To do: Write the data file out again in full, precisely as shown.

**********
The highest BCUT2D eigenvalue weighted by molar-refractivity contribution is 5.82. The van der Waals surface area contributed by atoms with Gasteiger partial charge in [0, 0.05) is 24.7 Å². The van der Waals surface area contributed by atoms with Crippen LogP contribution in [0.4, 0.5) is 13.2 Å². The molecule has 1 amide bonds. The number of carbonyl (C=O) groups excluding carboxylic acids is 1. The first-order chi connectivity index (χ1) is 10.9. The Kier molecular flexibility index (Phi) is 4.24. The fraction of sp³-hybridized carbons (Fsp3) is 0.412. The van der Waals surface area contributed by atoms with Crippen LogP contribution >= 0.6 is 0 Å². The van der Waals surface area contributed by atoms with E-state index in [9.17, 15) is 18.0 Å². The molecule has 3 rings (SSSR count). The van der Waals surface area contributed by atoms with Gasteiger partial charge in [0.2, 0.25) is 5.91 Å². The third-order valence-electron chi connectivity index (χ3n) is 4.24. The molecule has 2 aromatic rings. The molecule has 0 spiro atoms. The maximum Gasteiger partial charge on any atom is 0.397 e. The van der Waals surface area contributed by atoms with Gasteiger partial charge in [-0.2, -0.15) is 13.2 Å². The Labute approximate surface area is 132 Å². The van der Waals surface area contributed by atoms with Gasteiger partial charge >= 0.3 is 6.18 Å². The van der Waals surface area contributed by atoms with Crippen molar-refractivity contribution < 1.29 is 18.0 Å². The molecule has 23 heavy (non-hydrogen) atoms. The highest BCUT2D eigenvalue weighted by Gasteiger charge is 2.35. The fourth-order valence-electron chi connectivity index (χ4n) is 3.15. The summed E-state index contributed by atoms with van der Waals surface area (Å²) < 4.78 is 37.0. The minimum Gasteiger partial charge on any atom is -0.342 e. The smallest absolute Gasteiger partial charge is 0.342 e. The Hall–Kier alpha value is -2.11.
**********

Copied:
The highest BCUT2D eigenvalue weighted by molar-refractivity contribution is 5.82. The van der Waals surface area contributed by atoms with Gasteiger partial charge in [0, 0.05) is 24.7 Å². The van der Waals surface area contributed by atoms with Crippen LogP contribution in [0.4, 0.5) is 13.2 Å². The molecule has 1 amide bonds. The number of carbonyl (C=O) groups excluding carboxylic acids is 1. The first-order chi connectivity index (χ1) is 10.9. The Kier molecular flexibility index (Phi) is 4.24. The fraction of sp³-hybridized carbons (Fsp3) is 0.412. The van der Waals surface area contributed by atoms with Crippen LogP contribution >= 0.6 is 0 Å². The van der Waals surface area contributed by atoms with E-state index in [9.17, 15) is 18.0 Å². The molecule has 3 rings (SSSR count). The van der Waals surface area contributed by atoms with Gasteiger partial charge in [0.2, 0.25) is 5.91 Å². The third-order valence-electron chi connectivity index (χ3n) is 4.24. The molecule has 2 aromatic rings. The molecule has 0 spiro atoms. The maximum Gasteiger partial charge on any atom is 0.397 e. The van der Waals surface area contributed by atoms with Gasteiger partial charge in [-0.2, -0.15) is 13.2 Å². The Labute approximate surface area is 132 Å². The van der Waals surface area contributed by atoms with Gasteiger partial charge >= 0.3 is 6.18 Å². The van der Waals surface area contributed by atoms with Crippen molar-refractivity contribution < 1.29 is 18.0 Å². The molecule has 23 heavy (non-hydrogen) atoms. The highest BCUT2D eigenvalue weighted by Gasteiger charge is 2.35. The fourth-order valence-electron chi connectivity index (χ4n) is 3.15. The summed E-state index contributed by atoms with van der Waals surface area (Å²) < 4.78 is 37.0. The minimum Gasteiger partial charge on any atom is -0.342 e. The smallest absolute Gasteiger partial charge is 0.342 e. The Hall–Kier alpha value is -2.11.